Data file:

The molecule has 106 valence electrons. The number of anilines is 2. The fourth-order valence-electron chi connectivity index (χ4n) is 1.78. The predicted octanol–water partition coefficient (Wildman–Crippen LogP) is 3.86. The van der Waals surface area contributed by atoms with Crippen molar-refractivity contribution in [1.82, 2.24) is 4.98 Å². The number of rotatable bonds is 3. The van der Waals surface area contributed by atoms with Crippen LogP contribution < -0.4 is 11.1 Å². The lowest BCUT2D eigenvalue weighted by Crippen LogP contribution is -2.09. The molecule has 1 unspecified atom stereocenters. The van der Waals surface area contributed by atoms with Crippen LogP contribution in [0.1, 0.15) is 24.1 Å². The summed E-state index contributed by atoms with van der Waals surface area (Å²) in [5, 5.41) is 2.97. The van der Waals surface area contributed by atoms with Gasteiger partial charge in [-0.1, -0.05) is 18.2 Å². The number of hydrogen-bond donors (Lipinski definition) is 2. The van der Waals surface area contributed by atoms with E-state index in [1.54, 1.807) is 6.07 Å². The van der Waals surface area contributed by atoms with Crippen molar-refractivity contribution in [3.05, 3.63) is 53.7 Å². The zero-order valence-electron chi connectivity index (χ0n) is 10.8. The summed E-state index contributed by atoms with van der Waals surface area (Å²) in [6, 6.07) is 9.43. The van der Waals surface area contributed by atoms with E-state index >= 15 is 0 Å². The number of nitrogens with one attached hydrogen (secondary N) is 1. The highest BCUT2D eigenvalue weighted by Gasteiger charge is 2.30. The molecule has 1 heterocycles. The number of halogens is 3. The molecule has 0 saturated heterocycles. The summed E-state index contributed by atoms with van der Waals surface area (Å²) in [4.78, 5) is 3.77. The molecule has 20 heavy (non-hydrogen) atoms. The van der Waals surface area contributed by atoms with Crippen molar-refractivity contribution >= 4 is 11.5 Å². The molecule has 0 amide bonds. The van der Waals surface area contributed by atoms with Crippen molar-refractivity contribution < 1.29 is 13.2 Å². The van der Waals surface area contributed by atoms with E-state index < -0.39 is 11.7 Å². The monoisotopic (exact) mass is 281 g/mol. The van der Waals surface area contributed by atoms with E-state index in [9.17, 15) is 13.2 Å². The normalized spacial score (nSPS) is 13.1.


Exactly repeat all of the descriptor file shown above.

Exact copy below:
The molecule has 106 valence electrons. The number of anilines is 2. The fourth-order valence-electron chi connectivity index (χ4n) is 1.78. The predicted octanol–water partition coefficient (Wildman–Crippen LogP) is 3.86. The van der Waals surface area contributed by atoms with Crippen molar-refractivity contribution in [1.82, 2.24) is 4.98 Å². The number of rotatable bonds is 3. The van der Waals surface area contributed by atoms with Crippen LogP contribution < -0.4 is 11.1 Å². The lowest BCUT2D eigenvalue weighted by Crippen LogP contribution is -2.09. The molecule has 1 unspecified atom stereocenters. The van der Waals surface area contributed by atoms with Crippen LogP contribution in [0.1, 0.15) is 24.1 Å². The summed E-state index contributed by atoms with van der Waals surface area (Å²) in [5, 5.41) is 2.97. The van der Waals surface area contributed by atoms with Gasteiger partial charge in [-0.1, -0.05) is 18.2 Å². The number of hydrogen-bond donors (Lipinski definition) is 2. The van der Waals surface area contributed by atoms with E-state index in [1.54, 1.807) is 6.07 Å². The van der Waals surface area contributed by atoms with Crippen molar-refractivity contribution in [3.05, 3.63) is 53.7 Å². The zero-order valence-electron chi connectivity index (χ0n) is 10.8. The summed E-state index contributed by atoms with van der Waals surface area (Å²) in [6, 6.07) is 9.43. The van der Waals surface area contributed by atoms with E-state index >= 15 is 0 Å². The number of nitrogens with one attached hydrogen (secondary N) is 1. The highest BCUT2D eigenvalue weighted by Gasteiger charge is 2.30. The molecule has 1 heterocycles. The number of halogens is 3. The molecule has 0 saturated heterocycles. The summed E-state index contributed by atoms with van der Waals surface area (Å²) in [4.78, 5) is 3.77. The molecule has 20 heavy (non-hydrogen) atoms. The van der Waals surface area contributed by atoms with Crippen molar-refractivity contribution >= 4 is 11.5 Å². The molecule has 0 amide bonds. The van der Waals surface area contributed by atoms with Crippen molar-refractivity contribution < 1.29 is 13.2 Å². The van der Waals surface area contributed by atoms with E-state index < -0.39 is 11.7 Å². The monoisotopic (exact) mass is 281 g/mol. The van der Waals surface area contributed by atoms with E-state index in [9.17, 15) is 13.2 Å². The normalized spacial score (nSPS) is 13.1.